However, this break didn't last long and soon I joined my first ladies’ football team where I spent the next five years in a local grassroots team. 

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I lost my dad at 16 but still went to training the next day. The game is my ‘go to’, my mood-changer. I still had the support of my mum. To this day she watches every game I play and spends her Saturdays watching West Ham with me, as I carry on the passion Dad instilled. My family never allowed stereotypes to stop me; football was never a ‘male’ sport in our house.

Soon, with numerous awards under my belt, proud teammates encouraged me to try to climb the leagues. So I joined a team in the Premier league, the highest level I’d played at. Here I broke records, turned heads, and as my passion returned, I finally believed I could make something of myself in women’s football. 

For me, growing up, football wasn’t a career for women: it was hobby. There was no money in it, no specific positional coaching, no fans watching the games (other than parents), and no female role models.

So I went to university to study Law and make sure I had a career alongside my ‘hobby’. But, when the opportunity to play for Brighton came along, to my family’s horror, I left Law School and signed for Brighton - to chase a ball around a grass pitch! 

I took any job that would fit in with my training - spent 7 hours a day in a car travelling back and forth to Brighton, leaving my house at 7am for work and returning home at 1am from training.

The football was like nothing I’d ever experienced before: we women trained at the men's training ground, were treated like professionals, and had access to everything our male counterparts did.

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We ended up winning the league and being promoted into the Women’s Super League. Suddenly young girls were running around with my name on the back of their shirts, asking for autographs and photos. And, importantly, I was now a role model to them.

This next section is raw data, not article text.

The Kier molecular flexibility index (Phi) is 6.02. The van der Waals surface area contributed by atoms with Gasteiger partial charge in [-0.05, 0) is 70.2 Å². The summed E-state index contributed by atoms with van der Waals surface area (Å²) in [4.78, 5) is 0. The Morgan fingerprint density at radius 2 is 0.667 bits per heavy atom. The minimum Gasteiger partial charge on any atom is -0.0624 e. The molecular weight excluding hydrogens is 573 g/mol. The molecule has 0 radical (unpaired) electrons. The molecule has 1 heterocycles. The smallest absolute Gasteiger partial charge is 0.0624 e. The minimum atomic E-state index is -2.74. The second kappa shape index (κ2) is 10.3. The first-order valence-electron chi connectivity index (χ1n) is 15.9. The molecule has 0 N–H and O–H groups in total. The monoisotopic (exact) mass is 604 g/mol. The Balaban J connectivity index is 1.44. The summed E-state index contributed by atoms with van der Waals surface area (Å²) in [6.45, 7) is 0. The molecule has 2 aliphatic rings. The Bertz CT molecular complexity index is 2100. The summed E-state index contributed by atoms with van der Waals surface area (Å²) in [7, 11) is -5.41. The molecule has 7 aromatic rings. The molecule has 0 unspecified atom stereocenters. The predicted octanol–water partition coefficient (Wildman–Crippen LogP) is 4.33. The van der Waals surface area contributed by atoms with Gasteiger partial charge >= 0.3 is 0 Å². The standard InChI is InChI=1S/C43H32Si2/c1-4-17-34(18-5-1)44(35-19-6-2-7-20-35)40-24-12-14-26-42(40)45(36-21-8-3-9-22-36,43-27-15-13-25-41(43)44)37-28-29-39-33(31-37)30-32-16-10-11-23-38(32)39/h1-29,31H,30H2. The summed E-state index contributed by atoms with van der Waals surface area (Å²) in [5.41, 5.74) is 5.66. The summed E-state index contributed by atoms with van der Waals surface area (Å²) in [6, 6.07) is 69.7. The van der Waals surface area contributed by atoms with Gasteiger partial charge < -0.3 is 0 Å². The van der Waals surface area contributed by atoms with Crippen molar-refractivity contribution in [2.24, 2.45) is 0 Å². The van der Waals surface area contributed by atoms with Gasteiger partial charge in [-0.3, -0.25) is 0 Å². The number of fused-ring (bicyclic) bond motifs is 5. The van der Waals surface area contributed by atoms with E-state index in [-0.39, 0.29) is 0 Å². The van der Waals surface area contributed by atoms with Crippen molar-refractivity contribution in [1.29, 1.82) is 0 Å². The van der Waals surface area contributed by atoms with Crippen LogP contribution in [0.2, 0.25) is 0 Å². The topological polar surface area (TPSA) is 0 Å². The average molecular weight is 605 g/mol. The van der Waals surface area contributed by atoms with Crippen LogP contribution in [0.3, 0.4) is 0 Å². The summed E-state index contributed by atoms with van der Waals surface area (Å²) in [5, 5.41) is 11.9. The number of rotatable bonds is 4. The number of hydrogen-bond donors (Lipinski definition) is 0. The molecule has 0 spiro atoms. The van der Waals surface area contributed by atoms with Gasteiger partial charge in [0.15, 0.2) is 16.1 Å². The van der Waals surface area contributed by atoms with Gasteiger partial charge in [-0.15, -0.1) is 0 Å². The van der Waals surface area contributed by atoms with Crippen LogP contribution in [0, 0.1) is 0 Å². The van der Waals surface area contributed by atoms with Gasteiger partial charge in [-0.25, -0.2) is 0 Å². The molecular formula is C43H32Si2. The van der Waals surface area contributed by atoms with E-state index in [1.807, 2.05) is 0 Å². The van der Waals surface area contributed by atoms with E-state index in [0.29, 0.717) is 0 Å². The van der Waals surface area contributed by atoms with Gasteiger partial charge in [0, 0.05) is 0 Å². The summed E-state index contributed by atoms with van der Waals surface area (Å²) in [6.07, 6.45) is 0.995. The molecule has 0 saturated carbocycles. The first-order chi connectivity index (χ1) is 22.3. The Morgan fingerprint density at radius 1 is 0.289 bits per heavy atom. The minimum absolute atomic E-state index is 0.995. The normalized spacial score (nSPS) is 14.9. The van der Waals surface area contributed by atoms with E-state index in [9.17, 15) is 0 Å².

I moved to Lewes and became part of a club that have placed women on a level playing field with men. The club continues to open pathways for women and girls, making football accessible for all, breaking moulds, and challenging gender inequality.

Women’s football has changed massively during my career; young girls can now realistically dream of being a professional footballer. They see female role models on the television, in adverts, and even women’s shirts hanging up in shop windows. 

Now I want to empower, support and inspire other women and girls - of all ages - to continue to break those stereotypes and not be afraid to chase their dreams.

If I can inspire just one young girl to play football my job is done and all the sacrifices, long days, late nights, injuries and tears will have been worth it.

You see, for me football is everything. It provides a release from daily stress and makes you feel free. It gives me drive, determination and focus – allows me to believe I can achieve anything I set my mind to. You go to training every day with your friends and then those friends become soldiers as you cross the white line and head into battle on match day.

Football has made me who I am today: it has developed my self esteem, given me a sense of belonging, and provided me with an inner strength to get through any challenge life throws at me. It’s my happiness, and there is nothing greater than stepping out on to the pitch and grinding out a win.